Charles Lawson: Revealing Ghana’s Beauty Through Photography
David: I’m excited about this interview because this is my first interview of a photographer, and secondly, because this photographer is really good at what he does; one of the exceptional photographers revealing the beauty of Ghana through their lenses. Without saying too much, let’s zoom into the story.
Tell me a bit about yourself
I’m Charles Lawson. I used to be a math nerd, then I stumbled on my creative side when I went to architecture school in KNUST where I picked up photography, and I’ve not looked back. I’m 28, and I work as a freelance designer and photographer.
I go by @S_tage on most social media platforms. S_tage is a shortened form of my nickname back in high school. I am currently working on Montage, or in its larger form, Montage Creatives, which is a slight nod to this artistic pursuit, an outward expression of my creative disciplines, the future of what I do. Montage will be a collection of different artistic endeavors.
What steals your passion the most?
I believe photography does. It’s what I find myself spending most of my time, energy, inspiration and resources on.
So, do you hope to become a full-time photographer someday? Or you’ll still love to explore the other creatives fields alongside, while keeping photography the main thing?
I’m definitely exploring other creative fields. I recently started picking up plants, in a bid to learn more about landscaping, leading me to discover the plant family Monstera, a really beautiful group of flowering plants. I’m always picking up new interests, so I can’t ever see myself doing just one thing. But yes, photography always seems to play a part in whatever new thing I find and try to dabble in, so it’s probably going to be the main thing.
When I look at your works, I see you always want to make a statement with light and colour. It sometimes brings Stephen Wilkes to mind. Is he one of your influences?
Funny enough, I recognize his work before I recognize his name! Some of his images definitely did inspire me when I began making landscapes, but I never put a name to those images until much later. Thus I probably couldn’t give you a list of people whose work influenced me, but I can certainly describe images that stuck with me.
I guess I can say I’m primarily influenced by works more than names behind the work, thanks to all the art curating websites. It’s such a huge pool of influential images, that there isn’t much depth for me as far as connecting with a single photographer, or style, or even philosophy.
Speaking about the influence and impact of art works, what impact do you want your works to make?
My photography started out as just another creative outlet. Therefore, it was a little all over the place as far as style, subject was concerned. I tried pretty much everything. But more and more, I find myself creating amazing images of my city and my country, images that are more than just snapshots, images that tell stories and engage, even astound.
So whether it’s my signature landscapes and cityscapes, or my more rare portraits, I want them to engage people past a few minutes. I want them to last an age in your mind, hopefully with curiosity and wonder.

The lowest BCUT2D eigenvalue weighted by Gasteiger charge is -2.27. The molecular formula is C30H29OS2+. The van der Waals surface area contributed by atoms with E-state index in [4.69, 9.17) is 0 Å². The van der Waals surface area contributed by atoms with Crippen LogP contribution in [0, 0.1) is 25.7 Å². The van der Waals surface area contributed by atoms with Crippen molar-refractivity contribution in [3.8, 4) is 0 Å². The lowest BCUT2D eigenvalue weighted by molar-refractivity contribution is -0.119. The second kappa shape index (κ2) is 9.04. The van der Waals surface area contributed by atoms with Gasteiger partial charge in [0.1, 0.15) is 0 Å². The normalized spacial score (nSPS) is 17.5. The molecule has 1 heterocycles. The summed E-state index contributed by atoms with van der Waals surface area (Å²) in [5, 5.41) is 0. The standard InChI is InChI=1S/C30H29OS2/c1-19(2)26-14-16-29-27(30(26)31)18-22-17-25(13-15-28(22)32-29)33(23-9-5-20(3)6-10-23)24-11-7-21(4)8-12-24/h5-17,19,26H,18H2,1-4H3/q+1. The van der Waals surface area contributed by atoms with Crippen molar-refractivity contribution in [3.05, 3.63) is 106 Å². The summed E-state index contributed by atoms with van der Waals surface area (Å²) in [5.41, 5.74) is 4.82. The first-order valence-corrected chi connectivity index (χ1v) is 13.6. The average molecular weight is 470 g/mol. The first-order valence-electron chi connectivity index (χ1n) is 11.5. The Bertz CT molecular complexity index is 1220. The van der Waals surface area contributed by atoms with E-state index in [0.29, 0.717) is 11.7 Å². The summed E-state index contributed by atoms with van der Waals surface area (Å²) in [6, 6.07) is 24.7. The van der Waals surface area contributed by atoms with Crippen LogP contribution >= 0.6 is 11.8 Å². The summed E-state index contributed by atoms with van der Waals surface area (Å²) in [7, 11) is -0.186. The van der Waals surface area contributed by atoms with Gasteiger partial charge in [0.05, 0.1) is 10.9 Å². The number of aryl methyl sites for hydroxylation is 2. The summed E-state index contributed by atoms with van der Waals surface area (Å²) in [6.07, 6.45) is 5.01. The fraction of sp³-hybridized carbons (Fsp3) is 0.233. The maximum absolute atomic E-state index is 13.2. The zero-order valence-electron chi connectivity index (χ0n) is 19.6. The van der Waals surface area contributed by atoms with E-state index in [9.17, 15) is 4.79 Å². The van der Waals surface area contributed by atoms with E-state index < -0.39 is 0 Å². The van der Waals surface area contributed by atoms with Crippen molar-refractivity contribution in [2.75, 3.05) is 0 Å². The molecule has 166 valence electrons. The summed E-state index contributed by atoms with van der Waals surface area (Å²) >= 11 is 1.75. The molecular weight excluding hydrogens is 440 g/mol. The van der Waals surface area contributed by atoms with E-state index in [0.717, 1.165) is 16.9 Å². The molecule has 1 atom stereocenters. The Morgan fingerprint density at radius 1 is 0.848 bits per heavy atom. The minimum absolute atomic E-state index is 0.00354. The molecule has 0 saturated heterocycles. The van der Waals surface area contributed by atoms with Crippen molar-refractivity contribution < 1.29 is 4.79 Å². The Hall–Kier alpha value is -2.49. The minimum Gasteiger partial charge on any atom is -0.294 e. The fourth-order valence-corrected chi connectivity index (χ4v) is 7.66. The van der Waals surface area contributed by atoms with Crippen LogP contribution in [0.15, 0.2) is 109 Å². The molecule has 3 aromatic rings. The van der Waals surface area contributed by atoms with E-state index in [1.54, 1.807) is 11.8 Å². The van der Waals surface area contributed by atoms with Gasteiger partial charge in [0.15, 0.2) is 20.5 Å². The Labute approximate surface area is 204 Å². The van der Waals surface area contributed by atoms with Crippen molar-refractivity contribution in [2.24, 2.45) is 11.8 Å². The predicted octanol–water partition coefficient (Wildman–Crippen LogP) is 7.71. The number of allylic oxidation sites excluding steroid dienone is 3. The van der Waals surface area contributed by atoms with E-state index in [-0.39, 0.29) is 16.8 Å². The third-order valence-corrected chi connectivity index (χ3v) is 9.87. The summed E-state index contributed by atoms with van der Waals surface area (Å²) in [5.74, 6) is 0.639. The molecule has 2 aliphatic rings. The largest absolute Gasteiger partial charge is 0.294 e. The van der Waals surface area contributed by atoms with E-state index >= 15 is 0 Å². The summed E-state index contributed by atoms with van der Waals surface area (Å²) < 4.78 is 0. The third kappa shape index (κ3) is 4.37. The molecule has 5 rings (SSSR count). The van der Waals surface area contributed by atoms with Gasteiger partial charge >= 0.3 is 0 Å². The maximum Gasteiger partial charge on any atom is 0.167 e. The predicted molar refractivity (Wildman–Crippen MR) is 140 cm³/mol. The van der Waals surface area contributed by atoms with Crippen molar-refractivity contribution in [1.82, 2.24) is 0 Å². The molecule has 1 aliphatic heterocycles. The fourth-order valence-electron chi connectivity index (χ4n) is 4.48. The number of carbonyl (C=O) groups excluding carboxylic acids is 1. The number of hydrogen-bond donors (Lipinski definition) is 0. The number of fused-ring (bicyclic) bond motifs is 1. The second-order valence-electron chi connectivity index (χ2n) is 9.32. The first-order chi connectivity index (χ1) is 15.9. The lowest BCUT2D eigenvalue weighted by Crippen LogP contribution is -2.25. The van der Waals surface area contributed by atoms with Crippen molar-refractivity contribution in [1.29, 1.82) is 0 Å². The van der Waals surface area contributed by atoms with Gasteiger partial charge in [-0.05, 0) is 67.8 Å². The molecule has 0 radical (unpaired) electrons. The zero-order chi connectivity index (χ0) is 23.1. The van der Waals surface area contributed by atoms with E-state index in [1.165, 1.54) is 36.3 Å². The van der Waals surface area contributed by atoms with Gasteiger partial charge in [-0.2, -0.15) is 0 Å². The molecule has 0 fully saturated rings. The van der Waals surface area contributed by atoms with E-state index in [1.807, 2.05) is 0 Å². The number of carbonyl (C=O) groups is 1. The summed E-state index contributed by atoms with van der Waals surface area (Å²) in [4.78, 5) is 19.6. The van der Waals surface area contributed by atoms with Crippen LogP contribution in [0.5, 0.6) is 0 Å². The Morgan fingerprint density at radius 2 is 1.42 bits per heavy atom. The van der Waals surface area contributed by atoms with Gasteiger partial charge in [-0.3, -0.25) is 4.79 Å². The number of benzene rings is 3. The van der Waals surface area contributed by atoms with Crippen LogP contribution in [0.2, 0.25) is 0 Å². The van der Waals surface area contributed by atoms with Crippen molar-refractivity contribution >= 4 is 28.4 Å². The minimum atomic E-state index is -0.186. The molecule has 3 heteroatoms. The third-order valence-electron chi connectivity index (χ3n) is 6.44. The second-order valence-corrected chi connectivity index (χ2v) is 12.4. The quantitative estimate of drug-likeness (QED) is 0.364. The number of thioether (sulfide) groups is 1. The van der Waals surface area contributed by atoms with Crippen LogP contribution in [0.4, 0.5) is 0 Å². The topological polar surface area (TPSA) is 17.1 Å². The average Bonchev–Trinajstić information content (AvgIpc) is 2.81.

Nah, that’s a goal of mine for next year though, to visit all the regions of Ghana, and take photos that show the nation’s diversity and tell the stories of its people. I was briefly in Tamale once, on my way to Paga. So I’ll like to spend more time in the Northern and Brong Ahafo regions. But I’ve been, and have images from the Eastern, Western, Volta, Ashanti, Central, Upper East, and of course Greater Accra regions. Again, I’ll like to do a full tour for the purpose of making images of the most iconic, as well as obscure things about each one of Ghana’s regions.
What about Africa? How many countries by far?
That’s my biggest shame. I haven’t taken a single trip outside Ghana since I picked up photography.
I certainly want to do Nigeria soon. South Africa too. Then ease my way into Francophone countries with my almost non-existent French. A couple other friends and I have discussed a joint trip, so that too should get sorted out soon.
I’ll be looking forward to your works from other African countries. I honestly can’t wait. I have a series of questions to ask which will involve you making a choice out of two things. There are no gray zones. Are you ready?
(Laughs) Let’s go.
David Tamsey: Nikon or Canon?
Charles Lawson: Canon
David Tamsey: iOS or Android?
Charles Lawson: iOS
David Tamsey: Colour or Monochrome?
Charles Lawson: Colourrrrr! Don’t fear the colour!!!
David Tamsey: Smartphone Camera or DSLR?
Charles Lawson: That’s hard. But DSLR.
David Tamsey: Mac or PC?
Charles Lawson: Mac.
David Tamsey: Lightroom or Photoshop?
Charles Lawson: Lightroom, but only because I knew too little about Photoshop. Ask me again in a couple of months (laughs).
Charles Lawson: Before we end this, here’s my own bonus round. Manchester United, Guitars, Omotuo, Kendrick Lamar, Efya, road trips with beautiful girls, sunsets, D-cups, Tea Baa, aaaaand classic Ghanaian movies.
David Tamsey: Interesting
David Tamsey: The pleasure is mine as well.
See more of the photographer’s works: @s_tage